Definitions

from Wiktionary, Creative Commons Attribution/Share-Alike License

  • n. Plural form of theorem.

Etymologies

Sorry, no etymologies found.

Examples

  • Certainly, there are plenty of moral arguments – like certain theorems in logic or math – that an untutored person will find counterintuitive.

    How Scriptural Authority Might Work

  • The use of computers to prove mathematical theorems is forcing mathematicians to re-examine the foundations of their discipline.

    Proof

  • These are provable from the rules, and can rightly be called the theorems of chess.

    Lee Smolin Argues Against the Timeless Multiverse

  • They are about "doing" graphic design, delivered not so much as theory, I suppose, as theorems, which is why the moment someone does something that contradicts them the whole house of cards tumbles and it becomes open season on "rules".

    Design theory and its critics

  • The idea underlying the design of Frege and Russell's logical deduction systems is that the theorems should be the formulas that correspond (intuitively) to the logical truths or logical validities.

    Propositional Consequence Relations and Algebraic Logic

  • Neoclassical economists often referred to theorems about rational utility maximizers as akin to theorems about a frictionless slope albeit, as a rule, they do not discuss the corrections the friction factor requires.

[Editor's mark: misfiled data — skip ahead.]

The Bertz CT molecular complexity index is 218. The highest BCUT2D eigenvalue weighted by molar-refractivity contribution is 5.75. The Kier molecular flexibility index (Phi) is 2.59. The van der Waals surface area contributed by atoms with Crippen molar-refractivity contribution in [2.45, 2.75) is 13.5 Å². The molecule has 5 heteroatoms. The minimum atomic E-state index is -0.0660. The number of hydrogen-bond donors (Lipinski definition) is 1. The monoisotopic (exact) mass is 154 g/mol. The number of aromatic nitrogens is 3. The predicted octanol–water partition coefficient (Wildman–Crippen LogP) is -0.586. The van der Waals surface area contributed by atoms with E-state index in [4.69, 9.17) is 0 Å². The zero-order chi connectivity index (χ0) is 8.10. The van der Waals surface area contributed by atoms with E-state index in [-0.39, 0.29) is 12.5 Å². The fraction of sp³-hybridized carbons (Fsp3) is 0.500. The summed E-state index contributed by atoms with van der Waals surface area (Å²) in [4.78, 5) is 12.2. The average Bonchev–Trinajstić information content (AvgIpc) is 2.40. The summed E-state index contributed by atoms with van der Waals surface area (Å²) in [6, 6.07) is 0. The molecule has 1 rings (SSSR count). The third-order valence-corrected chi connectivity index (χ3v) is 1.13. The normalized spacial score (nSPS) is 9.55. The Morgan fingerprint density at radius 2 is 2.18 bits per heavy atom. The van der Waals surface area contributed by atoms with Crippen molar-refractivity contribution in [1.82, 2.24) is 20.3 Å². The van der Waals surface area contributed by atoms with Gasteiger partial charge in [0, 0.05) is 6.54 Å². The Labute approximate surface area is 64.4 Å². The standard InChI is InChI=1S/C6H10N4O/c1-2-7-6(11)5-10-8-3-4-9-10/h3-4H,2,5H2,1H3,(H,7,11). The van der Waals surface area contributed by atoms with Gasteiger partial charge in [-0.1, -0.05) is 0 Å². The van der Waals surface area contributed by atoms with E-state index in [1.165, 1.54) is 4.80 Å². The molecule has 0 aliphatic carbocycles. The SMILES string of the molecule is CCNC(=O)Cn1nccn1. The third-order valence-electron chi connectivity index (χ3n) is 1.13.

THE MORAL DIMENSION

  • And now I add this other degree of the same excellence, that he can by words reduce the consequences he finds to general rules, called theorems, or aphorisms; that is, he can reason, or reckon, not only in number, but in all other things whereof one may be added unto or subtracted from another.

    Leviathan, or, The matter, forme, & power of a common-wealth ecclesiasticall and civill

  • Although I no longer recall the theorems of geometry or the order of U.S. presidents, this Dylan Thomas poem remains alive in my memory.

    Denver Post: News: Breaking: Local

  • And all those "theorems" that purport to "prove" the properties and powers of Triangle are simply delusional thinking.

    May 16th, 2009

  • This seems to be affirmable (for instance) of the conclusions arrived at in the following passage, extracted, with some alterations, from a criticism on the negative philosophy of the eighteenth century, (280) and which I quote, though (as in some former instances) from myself, because I have no better way of illustrating the conception I have formed of the kind of theorems of which sociological statics would consist.

    A System Of Logic, Ratiocinative And Inductive

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